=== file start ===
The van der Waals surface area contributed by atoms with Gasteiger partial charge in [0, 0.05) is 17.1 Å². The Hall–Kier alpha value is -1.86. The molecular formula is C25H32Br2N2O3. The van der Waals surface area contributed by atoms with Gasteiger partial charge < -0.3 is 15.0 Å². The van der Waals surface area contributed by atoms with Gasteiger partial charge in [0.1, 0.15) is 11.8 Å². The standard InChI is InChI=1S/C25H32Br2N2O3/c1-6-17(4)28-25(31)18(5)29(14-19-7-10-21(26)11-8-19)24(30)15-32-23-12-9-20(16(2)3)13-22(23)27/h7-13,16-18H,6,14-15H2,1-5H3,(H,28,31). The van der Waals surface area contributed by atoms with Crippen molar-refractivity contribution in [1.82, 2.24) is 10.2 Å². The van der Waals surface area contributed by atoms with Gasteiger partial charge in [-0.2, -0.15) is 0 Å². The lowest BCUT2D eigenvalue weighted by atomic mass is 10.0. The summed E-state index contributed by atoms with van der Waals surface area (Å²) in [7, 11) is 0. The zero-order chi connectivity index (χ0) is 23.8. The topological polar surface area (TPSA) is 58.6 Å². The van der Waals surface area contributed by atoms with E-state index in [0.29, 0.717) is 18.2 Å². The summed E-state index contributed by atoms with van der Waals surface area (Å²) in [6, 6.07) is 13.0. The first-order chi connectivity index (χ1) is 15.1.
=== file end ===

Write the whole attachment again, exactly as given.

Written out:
The van der Waals surface area contributed by atoms with Gasteiger partial charge in [0, 0.05) is 17.1 Å². The Hall–Kier alpha value is -1.86. The molecular formula is C25H32Br2N2O3. The van der Waals surface area contributed by atoms with Gasteiger partial charge < -0.3 is 15.0 Å². The van der Waals surface area contributed by atoms with Gasteiger partial charge in [0.1, 0.15) is 11.8 Å². The standard InChI is InChI=1S/C25H32Br2N2O3/c1-6-17(4)28-25(31)18(5)29(14-19-7-10-21(26)11-8-19)24(30)15-32-23-12-9-20(16(2)3)13-22(23)27/h7-13,16-18H,6,14-15H2,1-5H3,(H,28,31). The van der Waals surface area contributed by atoms with Crippen molar-refractivity contribution in [1.82, 2.24) is 10.2 Å². The van der Waals surface area contributed by atoms with Gasteiger partial charge in [-0.2, -0.15) is 0 Å². The lowest BCUT2D eigenvalue weighted by atomic mass is 10.0. The summed E-state index contributed by atoms with van der Waals surface area (Å²) in [7, 11) is 0. The zero-order chi connectivity index (χ0) is 23.8. The topological polar surface area (TPSA) is 58.6 Å². The van der Waals surface area contributed by atoms with E-state index in [0.29, 0.717) is 18.2 Å². The summed E-state index contributed by atoms with van der Waals surface area (Å²) in [6, 6.07) is 13.0. The first-order chi connectivity index (χ1) is 15.1.